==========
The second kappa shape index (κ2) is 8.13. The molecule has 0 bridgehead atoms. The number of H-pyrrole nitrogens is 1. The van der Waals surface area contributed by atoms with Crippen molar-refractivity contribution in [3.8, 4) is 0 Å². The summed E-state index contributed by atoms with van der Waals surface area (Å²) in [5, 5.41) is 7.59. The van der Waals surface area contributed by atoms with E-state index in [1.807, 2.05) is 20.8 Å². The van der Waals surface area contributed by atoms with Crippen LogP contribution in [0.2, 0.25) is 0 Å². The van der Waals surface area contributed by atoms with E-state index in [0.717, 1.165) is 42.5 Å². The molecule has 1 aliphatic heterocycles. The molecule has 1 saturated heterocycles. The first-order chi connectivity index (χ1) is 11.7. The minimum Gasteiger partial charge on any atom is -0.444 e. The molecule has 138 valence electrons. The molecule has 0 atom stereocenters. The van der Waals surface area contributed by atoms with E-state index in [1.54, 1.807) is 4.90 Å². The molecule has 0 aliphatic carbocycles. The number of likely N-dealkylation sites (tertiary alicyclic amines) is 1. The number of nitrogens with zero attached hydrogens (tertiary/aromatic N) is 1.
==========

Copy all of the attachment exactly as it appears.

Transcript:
The second kappa shape index (κ2) is 8.13. The molecule has 0 bridgehead atoms. The number of H-pyrrole nitrogens is 1. The van der Waals surface area contributed by atoms with Crippen molar-refractivity contribution in [3.8, 4) is 0 Å². The summed E-state index contributed by atoms with van der Waals surface area (Å²) in [5, 5.41) is 7.59. The van der Waals surface area contributed by atoms with E-state index in [1.807, 2.05) is 20.8 Å². The van der Waals surface area contributed by atoms with Crippen LogP contribution in [0.2, 0.25) is 0 Å². The van der Waals surface area contributed by atoms with E-state index in [0.717, 1.165) is 42.5 Å². The molecule has 1 aliphatic heterocycles. The molecule has 1 saturated heterocycles. The first-order chi connectivity index (χ1) is 11.7. The minimum Gasteiger partial charge on any atom is -0.444 e. The molecule has 138 valence electrons. The molecule has 0 atom stereocenters. The van der Waals surface area contributed by atoms with E-state index in [1.54, 1.807) is 4.90 Å². The molecule has 0 aliphatic carbocycles. The number of likely N-dealkylation sites (tertiary alicyclic amines) is 1. The number of nitrogens with zero attached hydrogens (tertiary/aromatic N) is 1.